Condor Gold losses narrow as progress at La India pays off

Drilling activities at La India. (Image courtesy of Condor Gold)

Nicaragua-focused Condor Gold (LON:CNR) saw losses narrow in the first three months of the year as administrative expenses almost halved in relation to the same period in 2018.

The miner logged a pre-tax loss for the period of £352,553, compared to a £602,678 loss a year before. This was almost entirely due to lower administrative expenses, which shrank to £352,989 from £602,915.

In the quarter, the company began the permitting process for two satellite feeder pits for its flagship La India gold project, which could increase open pit production by 50% to 120,000 ounces of gold annually during a seven-year mine life.

Miner logged a pre-tax loss for the period of £352,553, compared to a £602,678 loss a year before, as administrative expenses almost halved.

“The addition of the higher grade feeder pits has the potential to materially enhance project economics be reducing already low [all-in-sustaining-cash costs], improving the internal rate of return and reducing the payback period for the upfront capital costs of constructing a gold mine,” chief executive officer Mark Child said in the statement.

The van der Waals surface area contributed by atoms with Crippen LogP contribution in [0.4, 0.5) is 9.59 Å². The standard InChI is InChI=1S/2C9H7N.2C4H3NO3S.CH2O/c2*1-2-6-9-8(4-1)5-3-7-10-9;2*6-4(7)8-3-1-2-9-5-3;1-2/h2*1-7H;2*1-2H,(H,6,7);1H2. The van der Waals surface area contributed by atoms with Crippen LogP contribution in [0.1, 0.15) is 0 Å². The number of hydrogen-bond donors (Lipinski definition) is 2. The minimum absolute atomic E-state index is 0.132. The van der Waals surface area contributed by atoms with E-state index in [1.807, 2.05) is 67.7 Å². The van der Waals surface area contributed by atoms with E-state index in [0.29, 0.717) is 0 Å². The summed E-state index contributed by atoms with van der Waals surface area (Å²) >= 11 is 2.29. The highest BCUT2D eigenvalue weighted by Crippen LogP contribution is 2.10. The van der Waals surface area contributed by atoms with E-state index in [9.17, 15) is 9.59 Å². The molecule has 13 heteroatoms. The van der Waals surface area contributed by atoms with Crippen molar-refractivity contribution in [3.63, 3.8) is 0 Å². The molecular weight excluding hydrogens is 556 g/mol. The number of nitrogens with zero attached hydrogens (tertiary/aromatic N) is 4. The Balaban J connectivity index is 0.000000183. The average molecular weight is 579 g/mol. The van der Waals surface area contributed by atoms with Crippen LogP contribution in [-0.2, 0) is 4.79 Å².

The America and Mestiza pits are located about 2km and 4km, respectively, from La India’s processing plant and complement the main open pit.

The decision to seek permits for the two satellite pits was based on a January updated mineral resource estimate for its fully permitted La India.

The plan is to begin by mining those “mini pits” within the larger, permitted one and truck that ore to a nearby processing plant, Child told earlier this year.

During the period, Condor Gold also announced a private placement and subscription to raise £1.8 million to continue development of its concession package, covering 98% of the historic La India Gold Mining District.

Condor Gold initially staked concessions in Nicaragua, Central America’s largest country, in 2006. Since then, mining has significantly taken off in the country due to the arrival of foreign companies with the cash and knowledge to tap into its reserves.

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